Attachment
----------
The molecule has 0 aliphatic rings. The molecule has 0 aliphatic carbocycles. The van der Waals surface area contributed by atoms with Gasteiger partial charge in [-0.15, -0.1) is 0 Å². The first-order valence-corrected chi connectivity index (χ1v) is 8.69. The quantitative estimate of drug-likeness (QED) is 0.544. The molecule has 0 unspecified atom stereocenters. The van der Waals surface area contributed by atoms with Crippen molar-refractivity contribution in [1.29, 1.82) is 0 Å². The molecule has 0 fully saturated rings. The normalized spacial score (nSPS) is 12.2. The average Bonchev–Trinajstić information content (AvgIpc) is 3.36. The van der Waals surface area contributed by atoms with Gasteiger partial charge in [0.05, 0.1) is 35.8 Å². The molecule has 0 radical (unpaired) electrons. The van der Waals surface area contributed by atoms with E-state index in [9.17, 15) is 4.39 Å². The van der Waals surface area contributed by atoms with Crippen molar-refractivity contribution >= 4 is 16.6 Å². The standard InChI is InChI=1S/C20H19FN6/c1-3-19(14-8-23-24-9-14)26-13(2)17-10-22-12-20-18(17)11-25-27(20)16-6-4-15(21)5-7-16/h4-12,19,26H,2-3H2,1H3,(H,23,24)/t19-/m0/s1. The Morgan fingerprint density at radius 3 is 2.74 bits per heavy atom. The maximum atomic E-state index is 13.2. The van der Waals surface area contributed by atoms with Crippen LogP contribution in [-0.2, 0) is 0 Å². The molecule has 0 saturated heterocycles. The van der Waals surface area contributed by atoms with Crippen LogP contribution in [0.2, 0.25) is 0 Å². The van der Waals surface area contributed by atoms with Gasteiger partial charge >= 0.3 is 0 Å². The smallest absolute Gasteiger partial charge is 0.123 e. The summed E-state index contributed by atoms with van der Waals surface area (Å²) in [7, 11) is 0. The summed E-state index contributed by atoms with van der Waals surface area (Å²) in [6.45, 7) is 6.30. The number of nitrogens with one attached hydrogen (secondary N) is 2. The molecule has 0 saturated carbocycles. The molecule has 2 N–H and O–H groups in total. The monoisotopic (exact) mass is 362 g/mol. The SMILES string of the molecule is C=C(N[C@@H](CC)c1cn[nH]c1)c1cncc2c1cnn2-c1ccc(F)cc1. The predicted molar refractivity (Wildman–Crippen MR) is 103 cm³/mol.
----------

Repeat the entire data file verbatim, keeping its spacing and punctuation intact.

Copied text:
The molecule has 0 aliphatic rings. The molecule has 0 aliphatic carbocycles. The van der Waals surface area contributed by atoms with Gasteiger partial charge in [-0.15, -0.1) is 0 Å². The first-order valence-corrected chi connectivity index (χ1v) is 8.69. The quantitative estimate of drug-likeness (QED) is 0.544. The molecule has 0 unspecified atom stereocenters. The van der Waals surface area contributed by atoms with Crippen molar-refractivity contribution in [1.29, 1.82) is 0 Å². The molecule has 0 fully saturated rings. The normalized spacial score (nSPS) is 12.2. The average Bonchev–Trinajstić information content (AvgIpc) is 3.36. The van der Waals surface area contributed by atoms with Gasteiger partial charge in [0.05, 0.1) is 35.8 Å². The molecule has 0 radical (unpaired) electrons. The van der Waals surface area contributed by atoms with E-state index in [9.17, 15) is 4.39 Å². The van der Waals surface area contributed by atoms with Crippen molar-refractivity contribution >= 4 is 16.6 Å². The standard InChI is InChI=1S/C20H19FN6/c1-3-19(14-8-23-24-9-14)26-13(2)17-10-22-12-20-18(17)11-25-27(20)16-6-4-15(21)5-7-16/h4-12,19,26H,2-3H2,1H3,(H,23,24)/t19-/m0/s1. The Morgan fingerprint density at radius 3 is 2.74 bits per heavy atom. The maximum atomic E-state index is 13.2. The van der Waals surface area contributed by atoms with Crippen LogP contribution in [-0.2, 0) is 0 Å². The molecule has 0 saturated heterocycles. The van der Waals surface area contributed by atoms with Crippen LogP contribution in [0.2, 0.25) is 0 Å². The van der Waals surface area contributed by atoms with Gasteiger partial charge >= 0.3 is 0 Å². The smallest absolute Gasteiger partial charge is 0.123 e. The summed E-state index contributed by atoms with van der Waals surface area (Å²) in [7, 11) is 0. The summed E-state index contributed by atoms with van der Waals surface area (Å²) in [6.45, 7) is 6.30. The number of nitrogens with one attached hydrogen (secondary N) is 2. The molecule has 0 saturated carbocycles. The molecule has 2 N–H and O–H groups in total. The monoisotopic (exact) mass is 362 g/mol. The SMILES string of the molecule is C=C(N[C@@H](CC)c1cn[nH]c1)c1cncc2c1cnn2-c1ccc(F)cc1. The predicted molar refractivity (Wildman–Crippen MR) is 103 cm³/mol.